Inappropriate? Barely. Alcohol, and wine in particular, has a proud and long history in France – and one that has always included young people. Indeed, serving wine to children in school canteens was not banned until 1956 – a move denounced at the time as a crime against French culture

Especially as I visit the neighbors for several Christmas gatherings in the coming weeks, I have every expectation that booze will be mandatory for all attendees. It would be almost sacrilegious not to participate.

Why? Because it is a necessary part of introducing young people to the rich traditions of France – from great cheeses, breads and even better wines. But it also has other advantages.

A more relaxed approach teaches children to drink responsibly and in moderation. It demystifies alcohol, meaning that when kids inevitably reach the age where they want to go out with friends, they don’t feel the need to drink too much and develop the binge eating behaviors that can lead to alcoholism.

Things weren’t so different in Britain a few decades ago – before the obsessive health and safety obsessions took over.

When I was at boarding school in Hampshire, my friends and I would often sneak into the local pub after classes to enjoy a pint of shandy, or maybe a weak cider (if you were lucky).

The older guys watched out for the younger ones and made sure they didn’t have one too many. And as long as you kept your head down and didn’t make a fool of yourself, the landlords and teachers turned a blind eye. According to them, it was part of our training to become young men.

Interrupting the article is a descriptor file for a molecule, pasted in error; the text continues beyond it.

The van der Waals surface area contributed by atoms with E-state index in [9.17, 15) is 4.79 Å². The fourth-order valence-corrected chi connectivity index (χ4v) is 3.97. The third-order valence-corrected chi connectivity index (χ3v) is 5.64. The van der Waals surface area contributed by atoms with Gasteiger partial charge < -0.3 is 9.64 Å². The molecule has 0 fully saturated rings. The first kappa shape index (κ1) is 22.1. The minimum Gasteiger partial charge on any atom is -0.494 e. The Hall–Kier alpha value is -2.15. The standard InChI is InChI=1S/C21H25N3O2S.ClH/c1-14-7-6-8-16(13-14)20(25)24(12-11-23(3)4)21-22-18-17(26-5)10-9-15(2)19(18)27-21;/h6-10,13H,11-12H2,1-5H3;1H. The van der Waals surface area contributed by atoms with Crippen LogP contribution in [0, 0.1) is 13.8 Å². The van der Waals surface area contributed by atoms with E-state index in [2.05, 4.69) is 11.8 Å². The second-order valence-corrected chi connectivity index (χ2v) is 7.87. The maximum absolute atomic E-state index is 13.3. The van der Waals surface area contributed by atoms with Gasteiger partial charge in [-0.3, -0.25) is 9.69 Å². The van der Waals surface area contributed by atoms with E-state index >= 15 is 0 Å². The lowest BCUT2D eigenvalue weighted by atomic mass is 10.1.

But things have changed dramatically since then. And as the power of the British nanny state grew, alcohol consumption became increasingly regulated. So much so that young-looking 18-year-olds in particular can now earn a healthy income by working as “undercover shoppers” and catching any establishment that doesn’t require ID for the purchase of alcohol.

Bartenders across the country are now breaking into a cold sweat as soon as someone who looks under 30 for a day approaches – and in many schools, illegal drinking is a criminal offense.

But what has resulted from this cultural shift?

For example, it is traditional for families to celebrate the birth of a child with a bottle of champagne, and ritually anoint the baby's lips with a splash.  (Literally, a baptism by alcohol)

For example, it is traditional for families to celebrate the birth of a child with a bottle of champagne, and ritually anoint the baby’s lips with a splash. (Literally, a baptism by alcohol)